Merkel Won’t Debt-Share Until There Is a Fiscal Union. No Sex Without a Condom. The Germans still don’t trust the rest of Europe. But they are willing to form a new European government with oversight and structural measures. First a fiscal pact (July) and then Brussels will have fiscal (political) control over national budgets. And only after that will Germany consider debt sharing and stg. like an EZ FDIC. Merkel, “Liability and control have to be in balance.” Then, probably the investments Varoufakis wants will be forthcoming.

    Stiglitz. We need to see through the myths of capitalism. Profit can no longer be derived from exploitation. The failures of the private sector cannot be sheltered from view.

    Profit can no longer be derived from exploitation.

  18. MyLessThanPrimeBeef

    Iterated two player prisoners dilemma.

    If you can force another person to be confined alone with you so the game can be played, you have already achieved your evolutionary dominance.

    1. Lambert Strether

      Hmmm… I read that paper and it had, like, math italics in it so I was helpless when my eyes glazed over.

      * * *

      1. I mean, if I can force somebody into a box, then I’m going to be strong enough to win whatever battle goes on in the box, right? Is that the idea?

      Is that a fair summary?

      That said:

      2. Why does the memory only go back one move? I think in RL, where “revenge is a dish best served cold,” memory of past moves counts for a lot. Is this just another one of those models that keep getting trashed in the modelling permathread?

      3. What’s with the “theory of other minds” thing? (One might argue that sociopaths don’t have a theory of other minds, and so is the moral, let the sociopath force you into a box is you have a theory of mind, because then (contradicting point 1) you get to win?

      * * *

      OK, OK…

  19. Hugh

    Regular opinions are distributed to the various justices. Big decisions tend to go to the swing vote. Kennedy often gets to the write the opinion when he is the swing vote. In the Arizona case, a 5-3 decision, what was unusual was that Roberts was the fifth vote along with Ginsburg, Sotomayor, Breyer, and Kennedy. Kagan recused because of her previous job as Solicitor General. This may have been strategic positioning on Roberts’ part. If he had not voted as he did, it would have been 4-4 and the 9th Circuit opinion ruling against Arizona would have been upheld. In this light, I can see how Roberts might have traded decision writing duties with Kennedy, with Kennedy getting Arizona and Roberts taking the Obamacare decision for himself.

    Oh, and Scalia is a pompous ass and a bitter man. The irony or hypocrisy of Scalia on immigration is that Scalia’s father was born in Sicily. So his is the case of one born to immigrants railing against all these newcomers. Of course, this kind of thing is not just restricted to the likes of Scalia. Remember that Obama’s father was from Kenya and Obama spent the first three years of his Presidency happily pushing ICE to deport 400,000+ a year.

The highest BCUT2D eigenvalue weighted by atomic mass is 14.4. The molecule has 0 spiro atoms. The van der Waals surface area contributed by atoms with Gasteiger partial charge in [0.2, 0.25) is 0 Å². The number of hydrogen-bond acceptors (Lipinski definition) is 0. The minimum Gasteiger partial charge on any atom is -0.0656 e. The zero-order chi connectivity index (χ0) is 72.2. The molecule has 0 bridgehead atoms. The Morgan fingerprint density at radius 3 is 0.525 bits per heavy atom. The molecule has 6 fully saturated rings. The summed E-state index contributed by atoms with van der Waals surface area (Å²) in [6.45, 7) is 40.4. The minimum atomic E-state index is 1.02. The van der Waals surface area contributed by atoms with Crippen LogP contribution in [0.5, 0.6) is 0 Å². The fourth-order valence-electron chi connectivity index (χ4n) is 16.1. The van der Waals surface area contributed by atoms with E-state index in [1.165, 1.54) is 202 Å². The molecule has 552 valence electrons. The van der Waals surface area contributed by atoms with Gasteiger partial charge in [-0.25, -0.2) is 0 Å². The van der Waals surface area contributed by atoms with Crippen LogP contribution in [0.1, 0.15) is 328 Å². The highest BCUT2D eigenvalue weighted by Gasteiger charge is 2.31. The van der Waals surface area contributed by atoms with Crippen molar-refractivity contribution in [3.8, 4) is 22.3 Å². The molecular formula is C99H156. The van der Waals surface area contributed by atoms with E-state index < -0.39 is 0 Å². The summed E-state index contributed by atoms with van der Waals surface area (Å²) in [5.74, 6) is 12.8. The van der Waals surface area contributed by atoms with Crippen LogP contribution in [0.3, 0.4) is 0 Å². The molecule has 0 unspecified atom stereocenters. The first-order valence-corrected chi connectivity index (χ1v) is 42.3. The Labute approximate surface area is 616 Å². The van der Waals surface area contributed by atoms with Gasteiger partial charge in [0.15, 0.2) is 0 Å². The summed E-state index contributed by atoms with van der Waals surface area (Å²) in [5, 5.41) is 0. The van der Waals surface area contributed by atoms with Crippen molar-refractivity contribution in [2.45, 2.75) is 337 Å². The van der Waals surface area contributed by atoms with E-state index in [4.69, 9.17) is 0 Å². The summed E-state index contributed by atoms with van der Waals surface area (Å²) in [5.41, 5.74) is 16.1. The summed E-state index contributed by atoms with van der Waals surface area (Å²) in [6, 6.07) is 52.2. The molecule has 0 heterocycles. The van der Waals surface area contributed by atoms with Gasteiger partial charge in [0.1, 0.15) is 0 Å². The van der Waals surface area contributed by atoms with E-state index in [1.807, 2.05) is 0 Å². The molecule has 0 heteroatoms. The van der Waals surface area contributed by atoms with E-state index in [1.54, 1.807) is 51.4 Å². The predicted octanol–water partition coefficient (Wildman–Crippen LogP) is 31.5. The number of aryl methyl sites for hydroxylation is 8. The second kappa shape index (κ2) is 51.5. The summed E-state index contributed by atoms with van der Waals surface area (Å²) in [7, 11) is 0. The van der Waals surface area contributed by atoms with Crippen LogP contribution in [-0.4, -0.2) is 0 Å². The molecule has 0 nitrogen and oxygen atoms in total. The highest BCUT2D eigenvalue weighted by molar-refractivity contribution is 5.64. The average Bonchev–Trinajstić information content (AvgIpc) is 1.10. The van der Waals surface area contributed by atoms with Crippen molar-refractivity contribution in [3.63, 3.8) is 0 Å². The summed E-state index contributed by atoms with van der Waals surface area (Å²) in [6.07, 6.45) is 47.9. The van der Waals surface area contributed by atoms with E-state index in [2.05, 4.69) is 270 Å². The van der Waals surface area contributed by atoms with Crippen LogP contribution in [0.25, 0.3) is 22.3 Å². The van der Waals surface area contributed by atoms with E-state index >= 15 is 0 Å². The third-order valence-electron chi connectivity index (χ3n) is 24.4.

Re jobs, it’s the demand (or lack of it) that drives hiring, that is when the jobs aren’t offshored. Businesses reacting to the potential “fiscal cliff” sounds like somebody’s doing political positioning. Businesspeople just aren’t that smart or future thinking. I mean if they were, they would have run to the bunkers over Europe 6 months ago.

    So Stiglitz has written a book on inequality. Now when is he going to write ones on kleptocracy and class war? Oh right, never. Stiglitz seems to think that inequality has been going on for only 20 years when wages went flat 35 years ago.

  20. Brent Musburger, Jr. (news anchor)

    Breaking News! This Just In!

    In an emergency meeting, the 16-member University of Virginia Board of Visitors voted to change the University’s name to Strategy Dynamics Solutions Ltd, henceforth a strictly online, for-profit, education provider, under the management of Goldman Sachs’s Education Management Corporation.

    As a cost-saving measure, the Departments of Philosophy, Literature and Art are to be shut down immediately, as well as the Departments of Anthropology, Archaelogy, Dance, Drama, Classics (Greek and Latin), French, German, Italian, Film Studies, Linguistics, Music, etc

    These Departments will be replaced by online courses in Strategy Dynamics and Strategy Dynamic Solutions, built on sound system dynamic principles, time charts of business performance, SD stock accumulation and feedback, the use of micro-worlds to enhance dynamic understanding amongst management, etc

    David Brooks, the NY Times columnist, has been invited to serve as Strategy Dynamic Solutions’ Virtual Visiting Scholar.

    Story developing…

        1. LeonovaBalletRusse

          As Saul/Paul insisted, as a “follower of Yeshua/Jesus the Jew” who came to save the children of Israel, circumcision is not necessary for Gentile enrollment as a follower of Jesus. I guess this is what enabled the German Romantic claim that Yeshua/Jesus the Jew was not Jewish.

          1. F. Beard

            Sure. Christians don’t have to be circumcised BUT circumcision is a REQUIREMENT for the Jews.

            These are strange times.

  21. Aruba